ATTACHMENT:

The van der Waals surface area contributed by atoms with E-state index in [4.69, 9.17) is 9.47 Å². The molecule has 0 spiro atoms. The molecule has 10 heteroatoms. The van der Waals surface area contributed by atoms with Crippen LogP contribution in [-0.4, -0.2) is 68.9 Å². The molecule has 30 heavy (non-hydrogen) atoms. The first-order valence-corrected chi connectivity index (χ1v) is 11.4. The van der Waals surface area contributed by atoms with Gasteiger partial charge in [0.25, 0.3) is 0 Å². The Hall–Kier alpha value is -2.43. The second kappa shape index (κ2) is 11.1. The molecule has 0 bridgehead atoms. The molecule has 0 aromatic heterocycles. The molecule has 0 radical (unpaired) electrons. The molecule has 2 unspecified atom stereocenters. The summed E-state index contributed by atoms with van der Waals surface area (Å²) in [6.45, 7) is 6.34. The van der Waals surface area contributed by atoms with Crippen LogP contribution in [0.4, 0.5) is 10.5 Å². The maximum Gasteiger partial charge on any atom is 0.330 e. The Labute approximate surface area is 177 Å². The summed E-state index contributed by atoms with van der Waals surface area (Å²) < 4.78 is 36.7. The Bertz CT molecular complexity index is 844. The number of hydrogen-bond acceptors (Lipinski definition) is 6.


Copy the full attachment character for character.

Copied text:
The van der Waals surface area contributed by atoms with E-state index in [4.69, 9.17) is 9.47 Å². The molecule has 0 spiro atoms. The molecule has 10 heteroatoms. The van der Waals surface area contributed by atoms with Crippen LogP contribution in [-0.4, -0.2) is 68.9 Å². The molecule has 30 heavy (non-hydrogen) atoms. The first-order valence-corrected chi connectivity index (χ1v) is 11.4. The van der Waals surface area contributed by atoms with Gasteiger partial charge in [0.25, 0.3) is 0 Å². The Hall–Kier alpha value is -2.43. The second kappa shape index (κ2) is 11.1. The molecule has 0 bridgehead atoms. The molecule has 0 aromatic heterocycles. The molecule has 0 radical (unpaired) electrons. The molecule has 2 unspecified atom stereocenters. The summed E-state index contributed by atoms with van der Waals surface area (Å²) in [6.45, 7) is 6.34. The van der Waals surface area contributed by atoms with Crippen LogP contribution in [0.4, 0.5) is 10.5 Å². The maximum Gasteiger partial charge on any atom is 0.330 e. The Labute approximate surface area is 177 Å². The summed E-state index contributed by atoms with van der Waals surface area (Å²) < 4.78 is 36.7. The Bertz CT molecular complexity index is 844. The number of hydrogen-bond acceptors (Lipinski definition) is 6.